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The Digital Humanities and GLAM communities are expanding their efforts to make digital cultural heritage openly available. As a consequence, it is becoming increasingly important to experiment with novel, agile and human-centred formats that can facilitate the exchange of expertise and opportunities for data (re)use. This need is made even more pressing by the highly collaborative and multidisciplinary nature of projects based on heritage data and by the nature of heritage data themselves.

We experimented with an event format new to the GLAM sector: the masterclass. In the way we mean it, a masterclass is a one-day free event focused on a specific theme and hosted by a cultural institution with a direct interest in it. The event was built on the presence of renowned experts as well as the involvement of researchers and heritage professionals engaged in projects that benefit from digital heritage resources. During the day, the participants presented their work and brainstormed together, while experts facilitated the surfacing of solutions to the challenges that the participants experience in carrying out their projects. 

Why masterclasses? The exchange of ideas and expertise should be easier than it currently is. We believe that an external, expert viewpoint can very rapidly spot opportunities for the improvement of a project, where its members might struggle at achieving the same objective due to their continuous focus on the subject. In essence, we designed masterclasses to foster productive encounters around digital cultural heritage.

This event took place on the 25th of May, when discussed this event format and present our plan for three masterclasses that will take place in Spring 2022 with the support of Europeana Research. The speakers – who will be also the experts invited to the masterclasses – focus on citizen-engaged heritage science; participatory education and training with digital cultural heritage; the organisation and mentoring of effective multidisciplinary research groups. While the primary target audiences of the webinar were scholars and heritage professionals, everyone was welcome to the discussion. The video outputs are licensed CC-BY-SA.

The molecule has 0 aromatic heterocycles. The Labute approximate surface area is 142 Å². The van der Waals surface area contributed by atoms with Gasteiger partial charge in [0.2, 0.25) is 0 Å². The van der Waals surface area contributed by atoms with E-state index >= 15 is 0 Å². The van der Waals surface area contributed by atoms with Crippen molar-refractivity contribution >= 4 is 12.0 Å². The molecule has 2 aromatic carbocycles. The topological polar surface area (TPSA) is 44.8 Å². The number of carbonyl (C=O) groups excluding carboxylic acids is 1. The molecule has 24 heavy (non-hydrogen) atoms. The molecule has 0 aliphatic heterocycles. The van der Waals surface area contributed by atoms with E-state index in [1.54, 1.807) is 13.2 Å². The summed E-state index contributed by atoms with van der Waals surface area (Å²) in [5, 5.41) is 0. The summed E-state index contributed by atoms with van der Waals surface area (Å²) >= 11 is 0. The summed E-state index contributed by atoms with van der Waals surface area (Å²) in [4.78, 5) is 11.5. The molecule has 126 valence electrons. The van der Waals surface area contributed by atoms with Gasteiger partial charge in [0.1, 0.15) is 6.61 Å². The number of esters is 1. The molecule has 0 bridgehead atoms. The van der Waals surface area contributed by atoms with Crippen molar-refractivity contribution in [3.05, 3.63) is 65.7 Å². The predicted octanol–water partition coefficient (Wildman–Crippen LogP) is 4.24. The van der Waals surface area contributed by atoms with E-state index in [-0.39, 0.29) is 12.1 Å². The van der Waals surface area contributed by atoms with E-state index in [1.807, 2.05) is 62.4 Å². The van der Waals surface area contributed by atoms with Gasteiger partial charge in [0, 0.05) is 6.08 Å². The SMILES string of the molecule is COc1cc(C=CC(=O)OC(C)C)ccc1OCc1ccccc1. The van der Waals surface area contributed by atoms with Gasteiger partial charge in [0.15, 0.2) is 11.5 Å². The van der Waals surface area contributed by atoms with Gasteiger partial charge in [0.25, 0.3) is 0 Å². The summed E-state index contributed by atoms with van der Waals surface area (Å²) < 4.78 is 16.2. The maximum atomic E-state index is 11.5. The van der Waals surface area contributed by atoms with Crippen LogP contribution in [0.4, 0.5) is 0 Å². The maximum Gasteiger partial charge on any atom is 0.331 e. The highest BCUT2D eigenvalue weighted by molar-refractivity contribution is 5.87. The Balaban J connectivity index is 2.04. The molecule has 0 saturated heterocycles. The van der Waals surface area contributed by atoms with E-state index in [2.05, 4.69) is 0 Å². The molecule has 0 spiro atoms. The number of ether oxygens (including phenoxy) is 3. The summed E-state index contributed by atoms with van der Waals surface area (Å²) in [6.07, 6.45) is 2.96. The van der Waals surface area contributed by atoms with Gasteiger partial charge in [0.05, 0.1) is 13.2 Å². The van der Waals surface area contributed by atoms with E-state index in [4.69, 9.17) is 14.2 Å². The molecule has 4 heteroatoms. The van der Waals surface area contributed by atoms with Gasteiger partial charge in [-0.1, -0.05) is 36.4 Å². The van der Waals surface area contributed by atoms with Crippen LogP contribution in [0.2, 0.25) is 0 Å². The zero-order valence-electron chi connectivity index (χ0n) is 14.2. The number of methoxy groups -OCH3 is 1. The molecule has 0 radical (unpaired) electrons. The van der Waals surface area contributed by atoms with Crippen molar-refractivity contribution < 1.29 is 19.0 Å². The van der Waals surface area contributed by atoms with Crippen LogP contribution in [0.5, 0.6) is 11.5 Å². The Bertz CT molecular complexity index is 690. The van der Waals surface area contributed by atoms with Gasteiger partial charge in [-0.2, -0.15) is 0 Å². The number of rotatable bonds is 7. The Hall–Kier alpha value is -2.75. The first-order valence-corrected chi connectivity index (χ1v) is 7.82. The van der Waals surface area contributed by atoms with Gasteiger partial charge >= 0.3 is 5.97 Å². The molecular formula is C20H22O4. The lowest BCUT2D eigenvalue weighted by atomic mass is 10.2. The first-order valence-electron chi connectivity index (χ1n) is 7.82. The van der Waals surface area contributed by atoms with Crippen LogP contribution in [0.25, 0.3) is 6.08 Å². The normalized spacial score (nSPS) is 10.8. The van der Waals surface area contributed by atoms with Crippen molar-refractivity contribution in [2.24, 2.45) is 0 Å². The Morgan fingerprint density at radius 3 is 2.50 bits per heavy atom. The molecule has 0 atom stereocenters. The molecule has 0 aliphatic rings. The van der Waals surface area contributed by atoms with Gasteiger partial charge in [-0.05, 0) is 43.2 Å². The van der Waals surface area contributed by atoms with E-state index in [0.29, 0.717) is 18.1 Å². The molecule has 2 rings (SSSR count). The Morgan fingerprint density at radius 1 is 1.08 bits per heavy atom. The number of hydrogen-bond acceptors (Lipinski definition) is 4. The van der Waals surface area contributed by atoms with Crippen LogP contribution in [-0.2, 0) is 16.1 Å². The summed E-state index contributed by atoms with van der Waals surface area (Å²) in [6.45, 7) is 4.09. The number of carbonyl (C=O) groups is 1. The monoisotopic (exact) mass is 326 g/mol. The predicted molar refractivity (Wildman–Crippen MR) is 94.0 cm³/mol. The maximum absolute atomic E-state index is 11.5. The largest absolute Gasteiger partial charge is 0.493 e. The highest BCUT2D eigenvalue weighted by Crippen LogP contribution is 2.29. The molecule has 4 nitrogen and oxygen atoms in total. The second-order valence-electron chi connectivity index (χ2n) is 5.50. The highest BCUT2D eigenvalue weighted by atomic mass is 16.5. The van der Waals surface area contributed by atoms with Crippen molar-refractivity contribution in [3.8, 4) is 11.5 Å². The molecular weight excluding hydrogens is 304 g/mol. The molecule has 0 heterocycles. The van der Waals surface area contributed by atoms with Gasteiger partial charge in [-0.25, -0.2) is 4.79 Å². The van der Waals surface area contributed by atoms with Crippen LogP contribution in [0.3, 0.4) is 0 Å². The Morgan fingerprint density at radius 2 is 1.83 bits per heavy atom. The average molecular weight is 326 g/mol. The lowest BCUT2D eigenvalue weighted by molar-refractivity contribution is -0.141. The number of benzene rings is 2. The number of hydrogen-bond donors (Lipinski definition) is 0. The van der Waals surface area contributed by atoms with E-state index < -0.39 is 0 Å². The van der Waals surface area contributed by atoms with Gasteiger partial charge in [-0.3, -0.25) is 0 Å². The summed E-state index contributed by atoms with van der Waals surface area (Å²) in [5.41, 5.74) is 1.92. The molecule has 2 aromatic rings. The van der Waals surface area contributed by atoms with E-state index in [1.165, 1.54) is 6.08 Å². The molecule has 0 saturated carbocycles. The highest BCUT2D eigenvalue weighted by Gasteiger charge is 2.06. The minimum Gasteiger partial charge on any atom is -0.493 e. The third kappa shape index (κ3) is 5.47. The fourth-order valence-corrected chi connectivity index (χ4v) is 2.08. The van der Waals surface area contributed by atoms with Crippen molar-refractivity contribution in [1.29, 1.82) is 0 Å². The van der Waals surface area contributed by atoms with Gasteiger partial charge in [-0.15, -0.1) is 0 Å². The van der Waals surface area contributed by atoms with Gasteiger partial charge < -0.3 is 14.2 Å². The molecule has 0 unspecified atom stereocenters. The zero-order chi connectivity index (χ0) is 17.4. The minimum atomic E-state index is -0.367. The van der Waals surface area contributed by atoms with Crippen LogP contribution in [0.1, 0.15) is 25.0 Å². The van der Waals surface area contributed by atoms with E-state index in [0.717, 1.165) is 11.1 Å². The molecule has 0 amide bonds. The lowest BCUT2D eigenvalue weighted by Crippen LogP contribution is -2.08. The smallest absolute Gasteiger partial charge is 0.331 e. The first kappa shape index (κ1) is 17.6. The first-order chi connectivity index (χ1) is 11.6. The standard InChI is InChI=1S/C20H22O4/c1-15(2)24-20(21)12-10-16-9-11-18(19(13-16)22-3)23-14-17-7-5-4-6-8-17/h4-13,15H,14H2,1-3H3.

Session 1

  • 15:00 Welcome by CREATE (Julia Noordegraaf, UvA) and Europeana Research (Alba Irollo, Europeana Foundation), followed by an introduction to “Masterclasses for Open Digital Cultural Heritage” (Giovanni Colavizza, UvA)
  • 15:15 Citizen-engaged heritage science (Mia Ridge, British Library)
  • 15:30 Participatory education and training with digital cultural heritage (Stefania Scagliola, University of Luxembourg)
  • 15:45 Organizing and mentoring effective multidisciplinary research groups (James Smithies and Arianna Ciula, King’s College London)
  • 16:00 Break

Session 2

  • 16:15 Moderated panel discussion + Q&A
  • 16:50 End